We present the theory of “Markov decision processes (MDP) with rare state observation” and apply it to optimal treatment scheduling and diagnostic testing to mitigate HIV-1 drug resistance development in resource-poor countries. The developed theory assumes that the state of the process is hidden and can only be determined by making an examination. Each examination produces costs which enter into the considered cost functional so that the resulting optimization problem includes finding optimal examination times. This is a realistic ansatz: In many real world applications, like HIV-1 treatment scheduling, the information about the disease evolution involves substantial costs, such that examination and control are intimately connected. However, a perfect compliance with the optimal strategy can rarely be achieved. This may be particularly true for HIV-1 resistance testing in resource-constrained countries. In the present work, we therefore analyze the sensitivity of the costs with respect to deviations from the optimal examination times both analytically and for the considered application. We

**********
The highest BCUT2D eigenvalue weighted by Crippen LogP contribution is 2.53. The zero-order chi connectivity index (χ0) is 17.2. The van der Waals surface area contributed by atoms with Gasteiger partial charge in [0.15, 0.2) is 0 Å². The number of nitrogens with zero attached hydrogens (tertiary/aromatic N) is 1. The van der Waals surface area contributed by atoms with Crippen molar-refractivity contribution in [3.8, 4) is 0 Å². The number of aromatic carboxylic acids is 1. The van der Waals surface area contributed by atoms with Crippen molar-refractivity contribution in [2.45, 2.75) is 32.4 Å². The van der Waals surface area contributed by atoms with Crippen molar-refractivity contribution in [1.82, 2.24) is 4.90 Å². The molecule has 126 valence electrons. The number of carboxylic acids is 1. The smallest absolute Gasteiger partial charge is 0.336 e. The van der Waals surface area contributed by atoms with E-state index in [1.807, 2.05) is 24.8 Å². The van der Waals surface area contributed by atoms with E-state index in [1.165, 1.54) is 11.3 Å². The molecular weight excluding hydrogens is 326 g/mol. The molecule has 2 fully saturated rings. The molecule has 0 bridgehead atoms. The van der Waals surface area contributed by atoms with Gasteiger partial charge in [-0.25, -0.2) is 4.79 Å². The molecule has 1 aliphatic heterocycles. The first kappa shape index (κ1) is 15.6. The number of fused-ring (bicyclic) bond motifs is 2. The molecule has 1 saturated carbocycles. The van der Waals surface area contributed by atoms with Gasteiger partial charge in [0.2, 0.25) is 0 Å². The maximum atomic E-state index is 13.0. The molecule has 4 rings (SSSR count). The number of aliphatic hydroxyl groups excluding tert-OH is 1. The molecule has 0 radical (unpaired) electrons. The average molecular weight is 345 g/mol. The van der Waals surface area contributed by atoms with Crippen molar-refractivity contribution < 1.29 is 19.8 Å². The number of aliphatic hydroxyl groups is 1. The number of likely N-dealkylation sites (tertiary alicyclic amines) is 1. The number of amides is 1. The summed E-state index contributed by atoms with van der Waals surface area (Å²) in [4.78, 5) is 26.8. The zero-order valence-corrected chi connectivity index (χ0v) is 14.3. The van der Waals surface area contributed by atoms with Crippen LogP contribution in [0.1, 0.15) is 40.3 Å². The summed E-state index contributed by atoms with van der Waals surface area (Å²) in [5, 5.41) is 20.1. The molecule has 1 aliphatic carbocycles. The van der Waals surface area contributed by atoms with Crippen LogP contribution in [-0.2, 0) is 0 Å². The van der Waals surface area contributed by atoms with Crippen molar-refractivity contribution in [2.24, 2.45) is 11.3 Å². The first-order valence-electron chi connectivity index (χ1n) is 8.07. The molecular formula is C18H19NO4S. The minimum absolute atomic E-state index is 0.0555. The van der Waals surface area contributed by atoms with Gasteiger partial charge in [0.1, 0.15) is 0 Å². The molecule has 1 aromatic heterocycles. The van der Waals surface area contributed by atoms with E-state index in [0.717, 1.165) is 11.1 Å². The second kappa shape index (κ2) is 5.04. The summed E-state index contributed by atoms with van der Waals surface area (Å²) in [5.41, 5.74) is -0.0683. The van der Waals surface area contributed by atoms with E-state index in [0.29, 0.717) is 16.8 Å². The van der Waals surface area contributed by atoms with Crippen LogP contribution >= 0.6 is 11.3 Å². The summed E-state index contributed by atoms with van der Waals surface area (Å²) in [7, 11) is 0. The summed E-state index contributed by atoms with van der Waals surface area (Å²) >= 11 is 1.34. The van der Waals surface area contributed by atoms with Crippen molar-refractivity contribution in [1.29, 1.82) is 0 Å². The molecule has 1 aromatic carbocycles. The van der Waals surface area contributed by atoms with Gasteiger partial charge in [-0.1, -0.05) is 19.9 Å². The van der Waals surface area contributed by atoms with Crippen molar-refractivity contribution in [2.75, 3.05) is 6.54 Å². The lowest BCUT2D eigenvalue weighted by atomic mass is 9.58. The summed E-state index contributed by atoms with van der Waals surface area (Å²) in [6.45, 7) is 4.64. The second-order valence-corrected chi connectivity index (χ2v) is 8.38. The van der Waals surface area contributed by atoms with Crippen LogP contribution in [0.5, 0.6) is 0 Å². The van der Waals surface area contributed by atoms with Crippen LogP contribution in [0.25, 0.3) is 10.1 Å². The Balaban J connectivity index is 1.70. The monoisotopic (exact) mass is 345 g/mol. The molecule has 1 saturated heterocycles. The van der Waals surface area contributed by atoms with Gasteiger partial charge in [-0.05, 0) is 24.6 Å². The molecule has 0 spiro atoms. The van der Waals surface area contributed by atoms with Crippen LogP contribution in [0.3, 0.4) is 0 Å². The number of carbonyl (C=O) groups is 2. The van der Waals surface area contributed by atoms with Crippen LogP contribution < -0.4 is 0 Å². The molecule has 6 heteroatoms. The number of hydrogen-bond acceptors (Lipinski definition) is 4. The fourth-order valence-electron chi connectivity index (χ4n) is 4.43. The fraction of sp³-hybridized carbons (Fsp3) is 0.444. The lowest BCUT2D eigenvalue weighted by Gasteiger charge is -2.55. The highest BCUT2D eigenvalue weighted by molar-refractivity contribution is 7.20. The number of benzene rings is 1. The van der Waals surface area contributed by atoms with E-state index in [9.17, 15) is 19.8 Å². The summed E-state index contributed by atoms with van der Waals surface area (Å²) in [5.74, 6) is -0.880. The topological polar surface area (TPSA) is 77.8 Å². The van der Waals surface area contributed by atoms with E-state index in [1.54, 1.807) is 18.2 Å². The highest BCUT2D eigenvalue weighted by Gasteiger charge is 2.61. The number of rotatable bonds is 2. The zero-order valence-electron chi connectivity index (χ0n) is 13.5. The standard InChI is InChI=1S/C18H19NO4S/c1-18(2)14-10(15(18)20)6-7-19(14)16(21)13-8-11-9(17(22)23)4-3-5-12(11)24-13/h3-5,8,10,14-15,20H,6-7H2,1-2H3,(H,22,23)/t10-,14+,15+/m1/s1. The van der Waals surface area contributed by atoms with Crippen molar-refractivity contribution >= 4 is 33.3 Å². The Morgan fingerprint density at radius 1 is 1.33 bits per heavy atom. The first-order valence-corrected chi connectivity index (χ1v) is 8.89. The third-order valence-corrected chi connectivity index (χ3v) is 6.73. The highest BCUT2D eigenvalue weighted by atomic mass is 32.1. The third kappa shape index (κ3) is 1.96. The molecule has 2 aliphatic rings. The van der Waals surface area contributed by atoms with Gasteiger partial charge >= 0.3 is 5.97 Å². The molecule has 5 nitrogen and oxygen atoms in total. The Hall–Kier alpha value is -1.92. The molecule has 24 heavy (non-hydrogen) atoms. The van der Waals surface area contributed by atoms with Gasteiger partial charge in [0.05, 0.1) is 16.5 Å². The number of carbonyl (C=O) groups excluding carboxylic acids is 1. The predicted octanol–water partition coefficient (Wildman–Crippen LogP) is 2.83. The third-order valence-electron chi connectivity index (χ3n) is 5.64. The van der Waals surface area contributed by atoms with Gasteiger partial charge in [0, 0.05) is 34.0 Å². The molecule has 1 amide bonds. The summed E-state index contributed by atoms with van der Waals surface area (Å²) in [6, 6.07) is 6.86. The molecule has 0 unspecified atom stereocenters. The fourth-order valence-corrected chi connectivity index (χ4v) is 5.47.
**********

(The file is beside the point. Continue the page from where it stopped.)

discover continuity in the cost-functional with respect to the examination times. For the HIV-application, moreover, sensitivity towards small deviations from the optimal examination rule depends on the disease state. Furthermore, we compare the optimal rare-control strategy to (i) constant control strategies (one action for the remaining time) and to (ii) the permanent control of the original, fully observed MDP. This comparison is
done in terms of expected costs and in terms of life-prolongation. The proposed rare-control strategy offers a clear benefit over a constant control, stressing the usefulness of medical testing and informed decision making. This indicates that lower-priced medical tests could improve HIV treatment in resource-constrained settings and warrants further investigation.